“White people can’t be trusted with power,” from Dread Scott on the Street in Manhattan

Trust artist Dread Scott to perfect the provocative phrase that can raise the prickly ire of certain street passersby, simply and succinctly. And trust the self-elected censorious social media platforms like Instagram to actually ban it.

Chicago-born, Brooklyn-based Scott says, “White people can’t be trusted with power” in this new public artwork at 42nd near 10th Avenue in Manhattan. It may remind you of a Jenny Holzer “Truism” that she may have wheat-pasted on the street in the past, a pertinent pique that strikes at the heart of the matter, minus the sense of irony. But in the current context of white people’s reluctant awakening, Mr. Scott writes, “When this was originally posted, Instagram banned it as ‘hate speech.’ ”

The “opening” for this piece at the Playwrights Horizons performing arts theater was this week and will be up through May 9th.

Dread Scott. White people can’t be trusted with power. Manhattan, NYC. 2021 (photo © Jaime Rojo)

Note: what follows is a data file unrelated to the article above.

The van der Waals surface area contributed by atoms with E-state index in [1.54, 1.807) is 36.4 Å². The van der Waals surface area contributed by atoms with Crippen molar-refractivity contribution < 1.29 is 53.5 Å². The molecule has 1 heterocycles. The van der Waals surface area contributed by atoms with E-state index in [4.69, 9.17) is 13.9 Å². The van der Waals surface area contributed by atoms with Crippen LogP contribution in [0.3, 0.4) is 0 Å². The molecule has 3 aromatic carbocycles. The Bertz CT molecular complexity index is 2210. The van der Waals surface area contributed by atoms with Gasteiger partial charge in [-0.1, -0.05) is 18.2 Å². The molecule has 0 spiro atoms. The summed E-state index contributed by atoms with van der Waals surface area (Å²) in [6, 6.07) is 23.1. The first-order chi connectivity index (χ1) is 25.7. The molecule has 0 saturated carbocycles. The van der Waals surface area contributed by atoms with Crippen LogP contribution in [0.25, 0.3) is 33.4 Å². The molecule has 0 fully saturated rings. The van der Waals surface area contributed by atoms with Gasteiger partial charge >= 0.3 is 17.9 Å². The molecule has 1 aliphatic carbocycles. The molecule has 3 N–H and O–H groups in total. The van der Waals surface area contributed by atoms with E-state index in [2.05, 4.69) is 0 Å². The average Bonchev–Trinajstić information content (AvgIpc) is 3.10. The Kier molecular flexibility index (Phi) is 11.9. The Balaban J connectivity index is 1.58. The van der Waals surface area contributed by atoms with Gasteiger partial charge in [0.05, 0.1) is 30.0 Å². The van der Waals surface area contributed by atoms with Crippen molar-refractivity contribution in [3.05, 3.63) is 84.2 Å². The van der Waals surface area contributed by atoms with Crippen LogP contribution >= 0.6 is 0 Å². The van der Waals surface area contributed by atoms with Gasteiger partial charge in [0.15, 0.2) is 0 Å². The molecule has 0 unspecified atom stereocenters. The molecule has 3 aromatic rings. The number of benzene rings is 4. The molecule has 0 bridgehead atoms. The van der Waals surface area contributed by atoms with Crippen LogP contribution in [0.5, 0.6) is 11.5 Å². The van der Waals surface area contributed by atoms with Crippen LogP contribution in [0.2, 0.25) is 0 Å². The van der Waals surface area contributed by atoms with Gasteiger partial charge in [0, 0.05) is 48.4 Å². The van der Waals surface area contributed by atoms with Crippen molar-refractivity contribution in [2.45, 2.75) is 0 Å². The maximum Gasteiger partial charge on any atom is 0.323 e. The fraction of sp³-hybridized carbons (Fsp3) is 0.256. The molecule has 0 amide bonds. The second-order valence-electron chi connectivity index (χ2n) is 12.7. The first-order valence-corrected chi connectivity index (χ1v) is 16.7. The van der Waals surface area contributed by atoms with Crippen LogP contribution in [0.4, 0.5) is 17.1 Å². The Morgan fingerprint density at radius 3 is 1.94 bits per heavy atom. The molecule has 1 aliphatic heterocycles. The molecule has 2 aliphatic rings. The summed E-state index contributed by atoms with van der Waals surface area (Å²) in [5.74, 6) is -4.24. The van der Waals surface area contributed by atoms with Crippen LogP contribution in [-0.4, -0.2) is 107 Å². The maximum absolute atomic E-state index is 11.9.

It remains unharmed as placed safely behind thick glass in a nondescript contemporary vacuum streetside, – leading street artist and conceptual artist Ann Lewis to compare it to a single layer stencil by Bristol’s Banksy further that lies north about 30 blocks, which is also behind protective perspex eight years after it appeared.

“Though,” she writes to us, “that was meant to protect it because people ‘loved’ it, not because its radical enough for folks to want to destroy it.” In fact, the piece she speaks of depicts a small boy in the act of destructive vandalism – hardly an act normally worth preserving for posterity, but there you have it. Speaking of Scott’s taut text, Lewis comments on his posting, “I love that it’s sitting behind glass as if to say it will likely be vandalized because we white folks can’t take this sort of blatantly obvious criticism without attempting to destroy the truth.”

While the sentiment may or may not be the artist’s, more powerful perhaps is the reaction it engenders – again providing a mirror to the viewer as much great art on the street does.

Predictably, IG commenters on his artwork run the gamut, from the hands-down agreement to the mildly put-out to the outraged and whiney. “Seems to me – “PEOPLE can’t be trusted with power,” writes a poster called Lil Oak Productions – clarifying that one shouldn’t single out the predominant race that has held power on this continent for centuries for specific criticism.  

Artist Steve Locke responds directly to this comment as if calling to a cabaret singer, “Great. Now do ‘All Lives Matter’ since you are playing the hits.”